Stock index futures pointed to a flat open Friday, the last trading day of 2011, as investors waited until next year to begin making large bets.

With the S&P 500 on track for a slight gain for the year, many market participants will likely stay on the sidelines on what is typically one of the lowest-volume sessions for the year.

Equities may continue a trend followed for much of 2011, taking a cue from European markets. Mixed results from a recent auction for Italian bonds reignited worries about the region's debt crisis. European shares rose 0.5 percent Friday but were on track for their worst year since 2008. <.EU>

Volume this week has been about half the year's daily average, with many traders away for the Christmas and New Year's holidays. The anemic action has amplified moves in both directions.

The volume has the potential to add volatility today, but it looks like this is going to be a quiet day, said Robert Pavlik, chief market strategist at Banyan Partners LLC in New York. There doesn't seem to be any indication that we'll be pushed around or that much will happen, but the volume is something investors need to be mindful of.

Ford Motor Co said U.S. vehicle sales topped 2 million this year for the first time since 2007, implying a 15 percent share in the second biggest auto market in the world. The stock fell 2 cents to $10.66 in premarket trading.

China's factory activity shrank again December as demand at home and abroad slackened, a purchasing managers survey showed Friday, reinforcing the case for pro-growth policies from Beijing.

Concerns about a hard economic landing in China have been on investor minds throughout 2011 and could linger into next year. Shares in Hong Kong and China had their worst year since 2008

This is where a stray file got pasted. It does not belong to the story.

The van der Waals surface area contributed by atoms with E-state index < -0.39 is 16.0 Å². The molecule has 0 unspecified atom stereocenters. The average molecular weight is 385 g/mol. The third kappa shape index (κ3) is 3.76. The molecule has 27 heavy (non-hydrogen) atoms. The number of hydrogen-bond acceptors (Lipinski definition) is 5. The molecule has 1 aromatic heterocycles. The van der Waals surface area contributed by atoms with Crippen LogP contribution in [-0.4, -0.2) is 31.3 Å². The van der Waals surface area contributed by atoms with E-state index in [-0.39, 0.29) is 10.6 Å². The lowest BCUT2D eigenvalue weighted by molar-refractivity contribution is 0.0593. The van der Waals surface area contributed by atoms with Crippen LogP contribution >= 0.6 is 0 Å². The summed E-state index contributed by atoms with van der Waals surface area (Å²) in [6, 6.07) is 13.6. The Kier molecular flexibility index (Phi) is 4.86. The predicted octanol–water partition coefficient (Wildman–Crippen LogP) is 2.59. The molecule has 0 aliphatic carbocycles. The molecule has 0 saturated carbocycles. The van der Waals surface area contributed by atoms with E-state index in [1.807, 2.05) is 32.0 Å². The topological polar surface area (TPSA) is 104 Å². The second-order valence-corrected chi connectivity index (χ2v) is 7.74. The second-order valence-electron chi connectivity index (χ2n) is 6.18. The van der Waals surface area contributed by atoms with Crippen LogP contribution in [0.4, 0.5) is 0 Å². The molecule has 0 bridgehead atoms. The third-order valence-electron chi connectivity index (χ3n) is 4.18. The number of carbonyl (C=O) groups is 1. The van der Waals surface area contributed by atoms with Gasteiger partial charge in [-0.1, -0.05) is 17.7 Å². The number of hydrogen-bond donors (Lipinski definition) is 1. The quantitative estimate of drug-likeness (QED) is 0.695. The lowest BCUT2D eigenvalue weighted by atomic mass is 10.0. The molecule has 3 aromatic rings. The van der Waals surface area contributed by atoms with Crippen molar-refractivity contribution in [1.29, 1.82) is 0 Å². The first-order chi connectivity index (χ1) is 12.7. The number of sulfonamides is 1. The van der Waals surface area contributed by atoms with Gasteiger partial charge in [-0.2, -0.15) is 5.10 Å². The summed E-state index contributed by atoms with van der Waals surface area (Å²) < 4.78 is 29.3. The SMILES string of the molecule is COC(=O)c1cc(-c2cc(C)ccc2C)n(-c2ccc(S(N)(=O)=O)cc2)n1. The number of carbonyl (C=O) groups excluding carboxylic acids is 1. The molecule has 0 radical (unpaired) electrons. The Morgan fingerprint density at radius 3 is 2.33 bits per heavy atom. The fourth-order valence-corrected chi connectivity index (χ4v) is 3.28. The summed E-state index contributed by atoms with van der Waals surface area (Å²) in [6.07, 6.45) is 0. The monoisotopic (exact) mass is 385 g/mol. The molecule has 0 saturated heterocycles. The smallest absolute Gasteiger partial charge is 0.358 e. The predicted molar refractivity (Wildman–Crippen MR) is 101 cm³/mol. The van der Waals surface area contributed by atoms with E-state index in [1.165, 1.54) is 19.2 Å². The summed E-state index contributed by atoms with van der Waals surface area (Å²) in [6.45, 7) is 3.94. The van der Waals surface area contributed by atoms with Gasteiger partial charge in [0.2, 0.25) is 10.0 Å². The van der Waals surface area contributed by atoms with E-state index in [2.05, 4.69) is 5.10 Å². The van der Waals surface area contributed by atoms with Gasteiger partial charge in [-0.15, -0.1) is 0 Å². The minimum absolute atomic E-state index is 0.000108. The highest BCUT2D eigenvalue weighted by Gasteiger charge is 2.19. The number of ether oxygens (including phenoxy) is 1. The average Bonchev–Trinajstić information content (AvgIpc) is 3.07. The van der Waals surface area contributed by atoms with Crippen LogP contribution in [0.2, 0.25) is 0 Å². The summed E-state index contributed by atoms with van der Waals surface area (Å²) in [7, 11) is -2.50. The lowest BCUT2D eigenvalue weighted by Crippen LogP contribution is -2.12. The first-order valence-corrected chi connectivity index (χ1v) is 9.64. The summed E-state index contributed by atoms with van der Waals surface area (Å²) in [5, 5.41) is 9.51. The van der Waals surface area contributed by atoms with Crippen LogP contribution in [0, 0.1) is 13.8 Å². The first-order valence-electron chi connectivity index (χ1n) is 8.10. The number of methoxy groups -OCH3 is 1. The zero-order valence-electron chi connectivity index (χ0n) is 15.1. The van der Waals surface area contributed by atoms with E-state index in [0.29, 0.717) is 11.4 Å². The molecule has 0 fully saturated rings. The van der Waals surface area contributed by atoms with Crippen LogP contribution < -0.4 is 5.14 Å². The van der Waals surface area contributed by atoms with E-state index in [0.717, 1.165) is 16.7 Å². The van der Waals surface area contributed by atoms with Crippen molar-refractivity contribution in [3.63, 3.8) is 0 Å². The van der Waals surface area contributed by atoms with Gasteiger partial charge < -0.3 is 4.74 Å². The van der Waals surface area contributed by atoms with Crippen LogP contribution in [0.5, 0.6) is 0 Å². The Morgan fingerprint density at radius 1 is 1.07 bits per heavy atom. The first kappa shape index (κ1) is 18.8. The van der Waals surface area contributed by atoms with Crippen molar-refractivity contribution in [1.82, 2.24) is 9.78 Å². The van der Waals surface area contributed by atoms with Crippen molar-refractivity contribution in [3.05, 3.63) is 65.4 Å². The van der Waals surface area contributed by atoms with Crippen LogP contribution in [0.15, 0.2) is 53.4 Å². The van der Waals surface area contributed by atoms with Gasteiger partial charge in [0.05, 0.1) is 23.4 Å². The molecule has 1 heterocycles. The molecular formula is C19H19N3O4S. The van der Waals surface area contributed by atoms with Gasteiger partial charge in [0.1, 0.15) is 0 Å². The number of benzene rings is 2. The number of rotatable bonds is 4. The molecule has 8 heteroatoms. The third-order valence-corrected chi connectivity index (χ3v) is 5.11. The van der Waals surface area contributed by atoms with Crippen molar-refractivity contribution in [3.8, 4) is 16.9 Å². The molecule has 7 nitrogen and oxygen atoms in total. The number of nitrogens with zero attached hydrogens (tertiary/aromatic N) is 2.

S&P 500 futures rose 1 point and were about even with fair value, a formula that evaluates pricing by taking into account interest rates, dividends and time to expiration on the contract. Dow Jones industrial average futures rose 7 points, and Nasdaq 100 futures rose 2.5 points.

Global markets have been battered this year by Europe's debt crisis, upheaval in the Middle East, a devastating Japanese earthquake and tsunami as well as a struggling U.S. economy. The S&P is up 0.4 percent, while the Dow has gained 6.2 percent as investors sought safety in large-cap dividend -paying names. The Nasdaq is down 1.5 percent.

Given everything the world went through this year, ending flat is practically a victory for professional investors, Pavlik said.

Volatility was high throughout the year, with the S&P climbing 9 percent at its peak, and dropping 14.5 percent to its bottom. The CBOE Volatility index <.VIX> is up about 28 percent this year.

Financials <.GSPF> were the weakest sector of the year, falling 18 percent, as the concerns about global growth threw into doubt the group's ability to grow profits. Bank of America Corp was the Dow's worst performer, tumbling 59 percent. JPMorgan Chase & Co slumped 21 percent.

Cabot Oil & Gas Corp was the only S&P component to double in 2011, up 103 percent, followed by another energy name, El Paso Corp , which rose 92 percent.

McDonald's Corp advanced 31 percent, the biggest gainer on the Dow.

Among S&P sectors, defensive groups performed the best, with utilities <.GSPU>, consumer staples <.GSPS> and health care <.GSPA> the top three gainers, all climbing more than 10 percent.

U.S. stocks rallied 1 percent on Thursday, moving the S&P 500 back into positive territory for the year on positive signals on the U.S. economy, including strong data on home sales and Midwest factory activity.

(Reporting by Ryan Vlastelica; editing by Jeffrey Benkoe)